the picture above belongs to @garotaperdidanoslivros
Hello, everyone! I hope you’re having a wonderful Saturday. I probably won’t be very active during the next few days because I got my grades back on Thursday and I do have to repeat two of my exams next week, and also because I’ve joined readbyzoe’s 24h reading marathon and thebooktarian’s #crashathon. I’ll give you an update of those marathons sometime during next week! ^^
For now, I’ll leave you my review of Ponto Sem Retorno by Gabriela Simões. This is a book by an author from my country, and as it is not translated, I don’t think you’d be very interested. I needed, however, to write this in order to let my thoughts flow. This is more of a rant than anything else, to be honest.
Title: Ponto Sem Retorno (Point of No Return, roughly translated)
Author: Gabriela Simões
Publisher: Edições Vieira da Silva
Number of Pages: 238
translated from Goodreads
Giselle Levy is a half-witch and she lives isolated from the rest of the world, with her grandpa, hidden from the king’s eyes. She’s careful and astute; however, trying to survive, she’s caught and blackmailed by one of the Princes of Kendrad, Cristian, who promises not to turn her in, if she agrees to work at the palace. Struggling, she puts her identity in danger and starts working at the palace, where she has to deal with the seduction attempts of Prince Cristian, the mysterious glances of Prince Eli, the secret meetings with her best friend Rylan, and an inhuman king who keeps dark secrets. Giselle lives in a constant uncertainty and torment of being discovered; bitter for not being free, she finds a mysterious room with a powerful enchantment that could change everything. Assertive, intelligent and defensive, she’ll face a decision that will change her life forever and the idea she has of herself.
I received a copy of the book from the author in exchange for an honest review.
I didn’t hide any possible spoilers, because this book is not translated. If you’re Portuguese and would like to read my spoiler-free review, check my Instagram post here.
I’ve never had any extremely unpleasant experience with a book by a Portuguese author. I haven’t read many, that’s true, but the ones I did read ended up being somewhat enjoyable.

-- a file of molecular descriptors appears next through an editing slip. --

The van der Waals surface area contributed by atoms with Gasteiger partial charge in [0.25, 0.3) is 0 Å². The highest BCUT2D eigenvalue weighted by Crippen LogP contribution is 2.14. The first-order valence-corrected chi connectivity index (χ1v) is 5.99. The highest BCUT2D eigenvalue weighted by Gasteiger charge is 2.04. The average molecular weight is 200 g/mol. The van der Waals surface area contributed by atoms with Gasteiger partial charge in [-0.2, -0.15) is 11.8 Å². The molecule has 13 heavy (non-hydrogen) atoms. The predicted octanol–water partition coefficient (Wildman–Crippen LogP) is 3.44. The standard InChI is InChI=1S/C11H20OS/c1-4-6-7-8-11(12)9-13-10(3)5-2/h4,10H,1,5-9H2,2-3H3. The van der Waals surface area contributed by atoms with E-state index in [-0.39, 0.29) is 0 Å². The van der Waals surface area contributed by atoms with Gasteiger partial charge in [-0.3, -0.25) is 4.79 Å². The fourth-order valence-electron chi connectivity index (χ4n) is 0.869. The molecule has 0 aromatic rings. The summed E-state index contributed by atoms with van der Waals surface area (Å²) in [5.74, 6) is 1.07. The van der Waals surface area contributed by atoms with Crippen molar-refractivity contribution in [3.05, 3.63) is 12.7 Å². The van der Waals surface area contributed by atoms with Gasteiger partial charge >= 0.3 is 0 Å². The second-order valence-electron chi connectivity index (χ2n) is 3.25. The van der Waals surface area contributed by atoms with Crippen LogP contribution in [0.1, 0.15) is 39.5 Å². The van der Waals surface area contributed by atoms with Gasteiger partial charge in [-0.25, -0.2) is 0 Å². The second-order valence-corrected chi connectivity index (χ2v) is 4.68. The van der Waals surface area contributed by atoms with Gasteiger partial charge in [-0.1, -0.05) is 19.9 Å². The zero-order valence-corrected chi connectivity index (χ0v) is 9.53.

When the author of Ponto Sem Retorno contacted me, I thought her book would be nice to read. The synopsis seemed like other books I had read previously, so I didn’t have my hopes *too* high, but I had also read great reviews (4 and 5-star reviews), so I was kinda excited and hyped. The book ended up surprising me, but not in the way I was hoping for.
Starting with the writing style, I thought it was too simple and slow. The paragraphs were too long, and not the best punctuated. Add that to several typos throughout the text and the fact that they would repeat the same thing often, and you could see me losing my concentration and interest in the story.
The second thing that bothered me the most was the main character, Giselle. She was very childish and irritating. For example, she thought extremely high of herself, and as soon as she got to the palace, she acted like she owned the place. She showed a bad temper towards the other workers, and then she would complain that they didn’t like her. She even acted insolently towards the two princes and she got away with it. That’s another thing I didn’t get. She acted like a snob, and yet the Prince seemed very interested in her. Instalove aside, I didn’t understand why. The romance was also very clichéd. She had too many love interests and couldn’t make up her mind. And we all saw it coming … The dialogues between Giselle and the other characters, namely the two Princes, seemed very unrealistic to me. For once, I found the dialogue out of context. Second, Giselle was a girl raised away from people, she didn’t get any other education besides learning how to read and write, and so I found it hard to believe she knows how to use all those fancy words. And third, way too cheesy! *rolls eyes for millionth time*
However, the dialogues weren’t the only thing I thought to be inaccurate. In the first chapters of the book, we’re told that Giselle’s birthday is in a month’s time. Then, the author starts using expressions like “weeks passed …”, “One more week went by…” (incredible how nothing happened during all that time, she never saw any Prince during those weeks, and then they magically appear when they’re needed) and, according to my math, the birthday took waaaaay longer than a month to finally happen. The fact that we’re told stuff, instead of the author showing it to us, also bothered me. For example, how would Giselle know what the Prince’s personality is like even before she met him? Giselle also objectified and kinda slut-shamed in one way or another two female characters that she didn’t particularly like, and I absolutely hated that.
I think I could go on and on about this book, but at the same time, I don’t want to. Overall, it was clichéd and predictable.
The world was briefly (and badly) explained, which is a shame, because that’s what I was most excited for. There was one tiny detail I didn’t see coming, which actually surprised me positively. But the plot reminded me of other books (through details), such as The Hunger Games, The Mortal Instruments series and Red Queen; not exactly good when you’re trying to make a difference. Finally, the book ended on a cliffhanger, which always sparks my curiosity, but having in consideration all that I’ve previously mentioned, I don’t believe I’ll keep reading the series.